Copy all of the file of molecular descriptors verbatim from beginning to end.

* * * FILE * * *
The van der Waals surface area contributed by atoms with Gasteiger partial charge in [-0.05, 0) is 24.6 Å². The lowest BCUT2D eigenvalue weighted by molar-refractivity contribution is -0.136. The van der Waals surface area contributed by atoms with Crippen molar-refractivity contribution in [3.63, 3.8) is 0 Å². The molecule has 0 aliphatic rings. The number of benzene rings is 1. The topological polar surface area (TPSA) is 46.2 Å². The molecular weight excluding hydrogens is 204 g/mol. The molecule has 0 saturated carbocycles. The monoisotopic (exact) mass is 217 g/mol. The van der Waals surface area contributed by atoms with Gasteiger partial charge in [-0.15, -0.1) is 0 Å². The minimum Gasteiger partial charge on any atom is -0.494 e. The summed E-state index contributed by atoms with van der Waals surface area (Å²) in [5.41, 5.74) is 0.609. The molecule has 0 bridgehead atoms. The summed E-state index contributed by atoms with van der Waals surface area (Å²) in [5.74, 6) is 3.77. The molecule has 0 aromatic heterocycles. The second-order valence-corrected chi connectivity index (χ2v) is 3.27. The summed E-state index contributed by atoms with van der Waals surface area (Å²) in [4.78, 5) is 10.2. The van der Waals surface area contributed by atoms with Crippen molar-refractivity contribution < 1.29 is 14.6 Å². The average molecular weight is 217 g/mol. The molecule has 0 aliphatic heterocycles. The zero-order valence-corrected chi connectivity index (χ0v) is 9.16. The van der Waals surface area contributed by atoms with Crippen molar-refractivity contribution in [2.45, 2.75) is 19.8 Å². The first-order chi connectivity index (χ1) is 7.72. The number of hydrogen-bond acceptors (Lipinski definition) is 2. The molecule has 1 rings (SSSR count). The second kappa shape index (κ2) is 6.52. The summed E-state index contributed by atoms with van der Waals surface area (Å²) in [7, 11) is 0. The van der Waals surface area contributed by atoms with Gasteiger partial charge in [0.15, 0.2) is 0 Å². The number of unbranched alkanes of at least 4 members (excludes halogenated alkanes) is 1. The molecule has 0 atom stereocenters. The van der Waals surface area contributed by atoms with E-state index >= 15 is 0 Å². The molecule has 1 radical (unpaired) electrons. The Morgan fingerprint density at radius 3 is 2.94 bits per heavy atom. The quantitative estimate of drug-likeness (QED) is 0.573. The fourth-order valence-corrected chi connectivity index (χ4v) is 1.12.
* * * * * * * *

The van der Waals surface area contributed by atoms with Gasteiger partial charge in [-0.05, 0) is 24.6 Å². The lowest BCUT2D eigenvalue weighted by molar-refractivity contribution is -0.136. The van der Waals surface area contributed by atoms with Crippen molar-refractivity contribution in [3.63, 3.8) is 0 Å². The molecule has 0 aliphatic rings. The number of benzene rings is 1. The topological polar surface area (TPSA) is 46.2 Å². The molecular weight excluding hydrogens is 204 g/mol. The molecule has 0 saturated carbocycles. The monoisotopic (exact) mass is 217 g/mol. The van der Waals surface area contributed by atoms with Gasteiger partial charge in [-0.15, -0.1) is 0 Å². The minimum Gasteiger partial charge on any atom is -0.494 e. The summed E-state index contributed by atoms with van der Waals surface area (Å²) in [5.41, 5.74) is 0.609. The molecule has 0 bridgehead atoms. The summed E-state index contributed by atoms with van der Waals surface area (Å²) in [5.74, 6) is 3.77. The molecule has 0 aromatic heterocycles. The second-order valence-corrected chi connectivity index (χ2v) is 3.27. The summed E-state index contributed by atoms with van der Waals surface area (Å²) in [4.78, 5) is 10.2. The van der Waals surface area contributed by atoms with Crippen molar-refractivity contribution < 1.29 is 14.6 Å². The average molecular weight is 217 g/mol. The molecule has 0 aliphatic heterocycles. The zero-order valence-corrected chi connectivity index (χ0v) is 9.16. The van der Waals surface area contributed by atoms with Crippen molar-refractivity contribution in [2.45, 2.75) is 19.8 Å². The first-order chi connectivity index (χ1) is 7.72. The number of hydrogen-bond acceptors (Lipinski definition) is 2. The molecule has 1 rings (SSSR count). The second kappa shape index (κ2) is 6.52. The summed E-state index contributed by atoms with van der Waals surface area (Å²) in [7, 11) is 0. The van der Waals surface area contributed by atoms with Gasteiger partial charge in [0.15, 0.2) is 0 Å². The number of unbranched alkanes of at least 4 members (excludes halogenated alkanes) is 1. The molecule has 0 atom stereocenters. The van der Waals surface area contributed by atoms with E-state index >= 15 is 0 Å². The molecule has 1 radical (unpaired) electrons. The Morgan fingerprint density at radius 3 is 2.94 bits per heavy atom. The quantitative estimate of drug-likeness (QED) is 0.573. The fourth-order valence-corrected chi connectivity index (χ4v) is 1.12.